A person who does not hold the Abitur and did not take an aptitude test may still be admitted to university by completing at least the 10th grade and doing well on an IQ test. In German, the European Baccalaureate is called europäisches Abitur, the International Baccalaureate is called internationales Abitur, both not to be confused with the German Abitur; the term Fachabitur was used in all of Western Germany for a variation of the Abitur until the 1990s. This qualification includes only one foreign language; the Abitur, in contrast requires two foreign languages. The Fachabitur allows the graduate to start studying at a university but is limited to a specified range of majors, depending on the specific subjects covered in his Fachabitur examinations, but the graduate is allowed to study for all majors at a Fachhochschule. Today, the school leaving certificate is called fachgebundenes Abitur. Now the term Fachabitur is used in most parts of Germany for the Fachhochschulreife, it was introduced in West Germany in the 1970s together with the Fachhochschulen.

It enables the graduate to start studying at a Fachhochschule and, in Hesse at a university within that state. In the Gymnasiums of some states it is awarded in the year. However, the normal way to obtain Fachhochschulreife is graduation from a German Fachoberschule, a vocational high school introduced in the 1970s; the term Notabitur describes a qualification used only during World War I and World War II. It was granted to male German Gymnasium students who voluntarily enlisted for military service before graduation as well as young women who were evacuated from the major cities before they could complete their Gymnasium education as planned; the Notabitur during World War I included an examination equivalent to the A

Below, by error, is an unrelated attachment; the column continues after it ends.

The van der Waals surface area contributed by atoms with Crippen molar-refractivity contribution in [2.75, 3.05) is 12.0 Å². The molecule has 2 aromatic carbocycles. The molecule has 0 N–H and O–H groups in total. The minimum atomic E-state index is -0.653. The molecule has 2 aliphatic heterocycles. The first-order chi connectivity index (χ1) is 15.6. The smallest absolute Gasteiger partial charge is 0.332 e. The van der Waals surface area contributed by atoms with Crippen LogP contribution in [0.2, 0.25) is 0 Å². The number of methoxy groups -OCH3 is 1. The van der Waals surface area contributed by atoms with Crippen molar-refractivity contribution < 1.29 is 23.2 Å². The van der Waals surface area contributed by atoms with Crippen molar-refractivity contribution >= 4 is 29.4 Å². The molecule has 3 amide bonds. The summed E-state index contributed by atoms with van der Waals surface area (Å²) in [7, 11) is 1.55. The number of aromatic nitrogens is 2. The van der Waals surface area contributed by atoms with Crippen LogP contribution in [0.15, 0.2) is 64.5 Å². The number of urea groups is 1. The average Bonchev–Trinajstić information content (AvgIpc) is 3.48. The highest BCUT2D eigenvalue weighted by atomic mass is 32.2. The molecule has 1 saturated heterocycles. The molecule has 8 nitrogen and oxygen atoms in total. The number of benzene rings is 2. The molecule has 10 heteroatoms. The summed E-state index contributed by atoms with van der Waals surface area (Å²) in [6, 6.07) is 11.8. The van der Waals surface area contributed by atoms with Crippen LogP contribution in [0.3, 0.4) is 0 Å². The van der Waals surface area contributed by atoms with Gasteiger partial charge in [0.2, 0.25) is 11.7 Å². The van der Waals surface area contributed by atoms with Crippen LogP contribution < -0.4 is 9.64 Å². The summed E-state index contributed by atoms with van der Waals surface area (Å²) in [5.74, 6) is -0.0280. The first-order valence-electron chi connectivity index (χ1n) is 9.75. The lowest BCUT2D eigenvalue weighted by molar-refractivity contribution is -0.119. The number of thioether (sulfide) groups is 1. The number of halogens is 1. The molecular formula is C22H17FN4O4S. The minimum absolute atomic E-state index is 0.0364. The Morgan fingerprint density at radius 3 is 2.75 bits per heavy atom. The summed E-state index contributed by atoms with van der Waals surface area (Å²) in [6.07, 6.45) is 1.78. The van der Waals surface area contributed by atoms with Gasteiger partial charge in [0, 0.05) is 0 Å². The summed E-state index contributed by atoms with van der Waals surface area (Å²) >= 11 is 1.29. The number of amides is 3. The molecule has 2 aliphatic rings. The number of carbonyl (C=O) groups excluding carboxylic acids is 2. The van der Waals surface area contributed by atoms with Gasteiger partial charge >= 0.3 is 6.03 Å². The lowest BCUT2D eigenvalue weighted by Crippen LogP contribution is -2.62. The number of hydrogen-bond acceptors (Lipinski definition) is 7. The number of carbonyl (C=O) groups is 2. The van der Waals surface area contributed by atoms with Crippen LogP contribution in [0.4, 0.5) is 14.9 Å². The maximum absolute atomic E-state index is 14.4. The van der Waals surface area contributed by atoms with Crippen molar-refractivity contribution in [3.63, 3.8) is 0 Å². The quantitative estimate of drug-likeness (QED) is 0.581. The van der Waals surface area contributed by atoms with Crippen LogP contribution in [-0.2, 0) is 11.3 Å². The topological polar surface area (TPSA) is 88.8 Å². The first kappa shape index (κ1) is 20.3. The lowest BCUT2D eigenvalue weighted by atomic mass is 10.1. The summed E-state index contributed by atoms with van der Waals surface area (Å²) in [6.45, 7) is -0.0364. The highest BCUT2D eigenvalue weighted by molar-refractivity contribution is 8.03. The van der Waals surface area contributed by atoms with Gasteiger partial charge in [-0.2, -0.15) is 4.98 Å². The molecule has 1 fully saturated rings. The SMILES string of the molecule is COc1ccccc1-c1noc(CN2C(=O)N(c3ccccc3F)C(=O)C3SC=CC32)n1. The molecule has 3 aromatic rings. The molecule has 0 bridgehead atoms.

Hans G. Adler

Hans Georg Adler was a musicologist and classical music promoter in South Africa. He was born in Germany, into a family involved in classical music, his mother, Johanna Nathan was a professional soprano, performed for noted composers such as Brahms, Tchaikovsky and Julius Stockhausen. He studied music under Eduard Jung and left Nazi Germany for South Africa in 1933. There he was employed by a hardware Wholesaler Corporation, performed keyboard works on air with the South African Broadcasting Corporation, his passion for classical music grew as he matured, fed his desire to offer South African music lovers the highest quality of international concert presence. He was Chairman of the Johannesburg Music Society from 1954 through till 1969, when he became honorary chairman; the Society was among the first to invite many international artists and groups to perform in South Africa, expanded. Johannesburg soon became the centre of performers' broad African tours, that included the large cities of South Africa as well as visits to Kenya, the former Northern and Southern Rhodesia, the Islands of Mauritius and Reunion, the former South West Africa and sometimes the former Belgian Congo.